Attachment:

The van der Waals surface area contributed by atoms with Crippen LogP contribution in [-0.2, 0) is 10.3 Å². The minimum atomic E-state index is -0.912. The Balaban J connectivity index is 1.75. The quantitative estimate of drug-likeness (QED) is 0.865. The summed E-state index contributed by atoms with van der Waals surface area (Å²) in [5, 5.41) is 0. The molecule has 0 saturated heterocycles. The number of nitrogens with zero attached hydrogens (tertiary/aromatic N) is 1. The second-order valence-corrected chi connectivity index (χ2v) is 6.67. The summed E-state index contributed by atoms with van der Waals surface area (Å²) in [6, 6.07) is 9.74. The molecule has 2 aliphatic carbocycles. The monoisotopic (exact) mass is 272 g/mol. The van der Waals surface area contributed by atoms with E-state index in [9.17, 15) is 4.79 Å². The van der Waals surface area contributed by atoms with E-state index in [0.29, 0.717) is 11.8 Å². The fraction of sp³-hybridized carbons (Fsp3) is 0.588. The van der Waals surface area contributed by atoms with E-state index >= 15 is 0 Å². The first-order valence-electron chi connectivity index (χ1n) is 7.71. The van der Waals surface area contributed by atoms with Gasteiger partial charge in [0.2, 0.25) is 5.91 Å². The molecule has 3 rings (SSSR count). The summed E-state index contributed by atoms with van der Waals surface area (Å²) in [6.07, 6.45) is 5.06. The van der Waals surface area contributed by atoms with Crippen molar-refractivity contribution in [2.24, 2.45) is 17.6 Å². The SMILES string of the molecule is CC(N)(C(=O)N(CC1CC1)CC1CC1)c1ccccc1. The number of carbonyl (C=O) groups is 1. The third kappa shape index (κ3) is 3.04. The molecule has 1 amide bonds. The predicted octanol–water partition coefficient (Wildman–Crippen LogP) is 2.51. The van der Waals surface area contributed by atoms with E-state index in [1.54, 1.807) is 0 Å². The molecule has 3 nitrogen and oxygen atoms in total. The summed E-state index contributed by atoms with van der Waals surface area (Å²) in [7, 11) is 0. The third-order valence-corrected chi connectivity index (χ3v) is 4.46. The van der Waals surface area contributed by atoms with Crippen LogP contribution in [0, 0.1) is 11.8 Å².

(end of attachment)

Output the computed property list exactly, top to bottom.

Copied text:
The van der Waals surface area contributed by atoms with Crippen LogP contribution in [-0.2, 0) is 10.3 Å². The minimum atomic E-state index is -0.912. The Balaban J connectivity index is 1.75. The quantitative estimate of drug-likeness (QED) is 0.865. The summed E-state index contributed by atoms with van der Waals surface area (Å²) in [5, 5.41) is 0. The molecule has 0 saturated heterocycles. The number of nitrogens with zero attached hydrogens (tertiary/aromatic N) is 1. The second-order valence-corrected chi connectivity index (χ2v) is 6.67. The summed E-state index contributed by atoms with van der Waals surface area (Å²) in [6, 6.07) is 9.74. The molecule has 2 aliphatic carbocycles. The monoisotopic (exact) mass is 272 g/mol. The van der Waals surface area contributed by atoms with E-state index in [9.17, 15) is 4.79 Å². The van der Waals surface area contributed by atoms with E-state index in [0.29, 0.717) is 11.8 Å². The fraction of sp³-hybridized carbons (Fsp3) is 0.588. The van der Waals surface area contributed by atoms with E-state index >= 15 is 0 Å². The first-order valence-electron chi connectivity index (χ1n) is 7.71. The van der Waals surface area contributed by atoms with Gasteiger partial charge in [0.2, 0.25) is 5.91 Å². The molecule has 3 rings (SSSR count). The summed E-state index contributed by atoms with van der Waals surface area (Å²) in [6.07, 6.45) is 5.06. The van der Waals surface area contributed by atoms with Crippen molar-refractivity contribution in [2.24, 2.45) is 17.6 Å². The SMILES string of the molecule is CC(N)(C(=O)N(CC1CC1)CC1CC1)c1ccccc1. The number of carbonyl (C=O) groups is 1. The third kappa shape index (κ3) is 3.04. The molecule has 1 amide bonds. The predicted octanol–water partition coefficient (Wildman–Crippen LogP) is 2.51. The van der Waals surface area contributed by atoms with E-state index in [1.54, 1.807) is 0 Å². The molecule has 3 nitrogen and oxygen atoms in total. The summed E-state index contributed by atoms with van der Waals surface area (Å²) in [7, 11) is 0. The third-order valence-corrected chi connectivity index (χ3v) is 4.46. The van der Waals surface area contributed by atoms with Crippen LogP contribution in [0, 0.1) is 11.8 Å².